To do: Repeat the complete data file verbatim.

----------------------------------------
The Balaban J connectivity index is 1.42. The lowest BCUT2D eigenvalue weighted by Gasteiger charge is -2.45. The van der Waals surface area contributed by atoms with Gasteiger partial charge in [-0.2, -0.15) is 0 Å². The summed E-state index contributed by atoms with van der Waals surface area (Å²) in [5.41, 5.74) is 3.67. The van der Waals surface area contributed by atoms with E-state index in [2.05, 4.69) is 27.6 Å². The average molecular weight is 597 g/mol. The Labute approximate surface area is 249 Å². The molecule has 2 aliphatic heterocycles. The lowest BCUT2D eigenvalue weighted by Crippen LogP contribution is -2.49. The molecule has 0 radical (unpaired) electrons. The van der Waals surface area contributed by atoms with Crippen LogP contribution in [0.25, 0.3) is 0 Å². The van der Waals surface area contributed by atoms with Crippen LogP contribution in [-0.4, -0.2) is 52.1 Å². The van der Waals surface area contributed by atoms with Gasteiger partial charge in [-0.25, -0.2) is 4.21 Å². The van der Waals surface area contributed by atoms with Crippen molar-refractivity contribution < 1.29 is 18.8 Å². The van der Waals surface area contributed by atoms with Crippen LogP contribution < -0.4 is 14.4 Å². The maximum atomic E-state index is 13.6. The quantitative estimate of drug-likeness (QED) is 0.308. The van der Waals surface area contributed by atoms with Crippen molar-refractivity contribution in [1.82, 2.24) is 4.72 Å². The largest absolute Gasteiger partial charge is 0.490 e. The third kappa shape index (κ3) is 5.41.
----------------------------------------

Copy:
The Balaban J connectivity index is 1.42. The lowest BCUT2D eigenvalue weighted by Gasteiger charge is -2.45. The van der Waals surface area contributed by atoms with Gasteiger partial charge in [-0.2, -0.15) is 0 Å². The summed E-state index contributed by atoms with van der Waals surface area (Å²) in [5.41, 5.74) is 3.67. The van der Waals surface area contributed by atoms with E-state index in [2.05, 4.69) is 27.6 Å². The average molecular weight is 597 g/mol. The Labute approximate surface area is 249 Å². The molecule has 2 aliphatic heterocycles. The lowest BCUT2D eigenvalue weighted by Crippen LogP contribution is -2.49. The molecule has 0 radical (unpaired) electrons. The van der Waals surface area contributed by atoms with Crippen LogP contribution in [0.25, 0.3) is 0 Å². The van der Waals surface area contributed by atoms with Crippen LogP contribution in [-0.4, -0.2) is 52.1 Å². The van der Waals surface area contributed by atoms with Gasteiger partial charge in [-0.25, -0.2) is 4.21 Å². The van der Waals surface area contributed by atoms with Crippen molar-refractivity contribution < 1.29 is 18.8 Å². The van der Waals surface area contributed by atoms with Crippen LogP contribution < -0.4 is 14.4 Å². The maximum atomic E-state index is 13.6. The quantitative estimate of drug-likeness (QED) is 0.308. The van der Waals surface area contributed by atoms with Crippen molar-refractivity contribution in [1.82, 2.24) is 4.72 Å². The largest absolute Gasteiger partial charge is 0.490 e. The third kappa shape index (κ3) is 5.41.